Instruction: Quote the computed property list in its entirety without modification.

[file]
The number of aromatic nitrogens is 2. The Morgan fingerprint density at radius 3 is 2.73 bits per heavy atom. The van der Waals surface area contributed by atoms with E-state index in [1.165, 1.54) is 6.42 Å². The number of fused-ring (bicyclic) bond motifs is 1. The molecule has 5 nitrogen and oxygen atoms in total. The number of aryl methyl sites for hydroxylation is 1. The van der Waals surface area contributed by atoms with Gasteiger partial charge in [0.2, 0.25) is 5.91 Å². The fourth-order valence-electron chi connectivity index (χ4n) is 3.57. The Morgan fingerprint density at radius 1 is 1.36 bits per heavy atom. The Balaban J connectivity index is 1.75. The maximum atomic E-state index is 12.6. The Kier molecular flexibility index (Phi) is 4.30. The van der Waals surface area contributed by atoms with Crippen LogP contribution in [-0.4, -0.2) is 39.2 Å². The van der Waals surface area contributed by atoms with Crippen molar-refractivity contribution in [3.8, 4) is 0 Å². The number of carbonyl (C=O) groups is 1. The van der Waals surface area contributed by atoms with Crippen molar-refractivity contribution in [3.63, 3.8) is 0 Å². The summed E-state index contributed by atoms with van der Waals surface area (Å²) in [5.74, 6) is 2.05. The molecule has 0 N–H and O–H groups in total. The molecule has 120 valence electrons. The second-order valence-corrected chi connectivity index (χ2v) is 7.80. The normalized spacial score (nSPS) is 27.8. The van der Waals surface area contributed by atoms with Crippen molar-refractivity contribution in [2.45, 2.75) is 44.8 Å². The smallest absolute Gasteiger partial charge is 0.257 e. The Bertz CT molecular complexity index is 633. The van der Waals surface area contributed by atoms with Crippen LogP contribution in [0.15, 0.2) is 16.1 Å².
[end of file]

The number of aromatic nitrogens is 2. The Morgan fingerprint density at radius 3 is 2.73 bits per heavy atom. The van der Waals surface area contributed by atoms with E-state index in [1.165, 1.54) is 6.42 Å². The number of fused-ring (bicyclic) bond motifs is 1. The molecule has 5 nitrogen and oxygen atoms in total. The number of aryl methyl sites for hydroxylation is 1. The van der Waals surface area contributed by atoms with Gasteiger partial charge in [0.2, 0.25) is 5.91 Å². The fourth-order valence-electron chi connectivity index (χ4n) is 3.57. The Morgan fingerprint density at radius 1 is 1.36 bits per heavy atom. The Balaban J connectivity index is 1.75. The maximum atomic E-state index is 12.6. The Kier molecular flexibility index (Phi) is 4.30. The van der Waals surface area contributed by atoms with Crippen LogP contribution in [-0.4, -0.2) is 39.2 Å². The van der Waals surface area contributed by atoms with Crippen molar-refractivity contribution in [3.8, 4) is 0 Å². The number of carbonyl (C=O) groups is 1. The van der Waals surface area contributed by atoms with Crippen molar-refractivity contribution in [3.63, 3.8) is 0 Å². The summed E-state index contributed by atoms with van der Waals surface area (Å²) in [5.74, 6) is 2.05. The molecule has 0 N–H and O–H groups in total. The molecule has 120 valence electrons. The second-order valence-corrected chi connectivity index (χ2v) is 7.80. The normalized spacial score (nSPS) is 27.8. The van der Waals surface area contributed by atoms with Crippen molar-refractivity contribution in [2.45, 2.75) is 44.8 Å². The smallest absolute Gasteiger partial charge is 0.257 e. The Bertz CT molecular complexity index is 633. The van der Waals surface area contributed by atoms with Crippen LogP contribution in [0.15, 0.2) is 16.1 Å².